I just watched Fitna, a 17-minute film by Dutch parliamentarian Geert Wilders.
Released on the Internet last week, Fitna juxtaposes verses from the Koran with images from the world of jihad. Heads cut off, bodies blown apart, gays executed, toddlers taught to denounce Jews as “apes and pigs,” protesters holding up signs reading “God Bless Hitler” and “Freedom go to Hell” – these are among the powerful images from Fitna, Arabic for “strife” or “ordeal.”
Predictably, various Muslim governments have condemned the film. Half the Jordanian parliament voted to sever ties with the Netherlands. Egypt’s grand imam threatened “severe” consequences if the Dutch didn’t ban the film.
Meanwhile, European and U.N. leaders are going through the usual theatrical hand-wringing, heaping anger on Wilders for sowing “hatred.”
Me? I keep thinking about Jesus fish.
During a 1991 visit to Istanbul, a buddy and I found ourselves in a small restaurant, drinking, dancing, and singing with a bunch of middle-class Turkish businessmen, mostly shop owners. It was a hilariously joyful evening, even though they spoke little English and we spoke considerably less Turkish.
At the end of the night, after imbibing unquantifiable quantities of raki, an ouzo-like Turkish liqueur, one of the men gave me a worn-out business card. On the back, he’d scribbled an image. It was little more than a curlicue, but he seemed intent on showing it to me (and nobody else). It was, I realized, a Jesus fish.
It was an eye-opening moment for me, though obviously trivial compared with the experiences of others. Here in this cosmopolitan and self-styled European city, this fellow felt the need to surreptitiously clue me in that he was a Christian just like me (or so he thought).
Traditionally, the fish pictogram conjures the miracle of the loaves and fishes as well as the Greek word IXΘΥΣ, which means fish and also is an acronym for “Jesus Christ, God’s Son, Savior.” Christians persecuted by the Romans used to draw the Jesus fish in the dirt as a way to tip off fellow Christians that they weren’t alone.
In America, these fish appear mostly on cars. Recently, however, it seems Jesus fish have become outnumbered by Darwin fish. No doubt you’ve seen these, too. The fish is “updated” with little feet on the bottom, and “IXΘΥΣ” or “Jesus” is replaced with either “Darwin” or “Evolve.”
I find Darwin fish offensive. First, there’s the smugness. The undeniable message: Those Jesus fish people are less evolved, less sophisticated than we Darwin fishers.
The hypocrisy is even more glaring. Darwin fish are often stuck next to bumper stickers promoting tolerance or admonishing that “hate is not a family value.” But the whole point of the Darwin fish is intolerance; similar mockery of a cherished symbol would rightly be condemned as bigoted if aimed at blacks or women or, yes, Muslims.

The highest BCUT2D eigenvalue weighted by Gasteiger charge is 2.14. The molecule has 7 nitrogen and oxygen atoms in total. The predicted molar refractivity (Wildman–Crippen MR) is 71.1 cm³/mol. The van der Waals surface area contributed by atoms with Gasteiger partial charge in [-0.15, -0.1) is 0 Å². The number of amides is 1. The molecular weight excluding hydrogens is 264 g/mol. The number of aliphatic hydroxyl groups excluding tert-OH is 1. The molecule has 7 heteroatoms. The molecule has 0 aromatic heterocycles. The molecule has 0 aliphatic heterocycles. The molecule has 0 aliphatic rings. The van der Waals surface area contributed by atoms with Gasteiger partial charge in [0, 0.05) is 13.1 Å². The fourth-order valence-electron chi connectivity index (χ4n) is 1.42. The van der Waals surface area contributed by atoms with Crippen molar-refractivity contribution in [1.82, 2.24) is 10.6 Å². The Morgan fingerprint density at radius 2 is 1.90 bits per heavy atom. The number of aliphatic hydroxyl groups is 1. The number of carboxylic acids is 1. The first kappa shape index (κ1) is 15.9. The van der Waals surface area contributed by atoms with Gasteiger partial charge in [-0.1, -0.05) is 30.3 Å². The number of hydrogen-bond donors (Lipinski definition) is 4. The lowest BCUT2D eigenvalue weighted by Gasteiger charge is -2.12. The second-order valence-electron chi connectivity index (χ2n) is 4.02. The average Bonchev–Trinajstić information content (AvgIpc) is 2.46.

As Christopher Caldwell once observed in the Weekly Standard, Darwin fish flout the agreed-on etiquette of identity politics. “Namely: It’s acceptable to assert identity and abhorrent to attack it. A plaque with ‘Shalom’ written inside a Star of David would hardly attract notice; a plaque with ‘Usury’ written inside the same symbol would be an outrage.”
But it’s the false bravado of the Darwin fish that grates the most. Like so much other Christian-baiting in American popular culture, sporting your Darwin fish is a way to speak truth to power on the cheap, to show courage without consequence.
Whatever the faults of Fitna, it ain’t no Darwin fish.
Wilders’ film could easily get him killed. It picks up the work of Dutch filmmaker Theo van Gogh, who was murdered in 2004 by a jihadi for criticizing Islam.
Fitna is provocative, but it has good reason to provoke. A cancer of violence, bigotry, and cruelty is metastasizing within the Islamic world.
It’s fine for Muslim moderates to say they aren’t part of the cancer; and that some have, in response to the film, is a positive sign. But more often, diagnosing or even observing this cancer – in film, book or cartoon – is dubbed “intolerant,” while calls for violence, censorship, and even murder are treated as understandable, if regrettable, expressions of anger.
It’s not that secular progressives support Muslim religious fanatics, it’s that they reserve their passion and scorn for religious Christians who are neither fanatical nor violent.
The Darwin fish ostensibly symbolizes the superiority of progressive-minded science over backward-looking faith. I think this is a false juxtaposition, but I would have a lot more respect for the folks who believe it if they aimed their brave contempt for religion at those who might behead them for it.
– Jonah Goldberg is the author of Liberal Fascism: The Secret History of the American Left from Mussolini to the Politics of Meaning.
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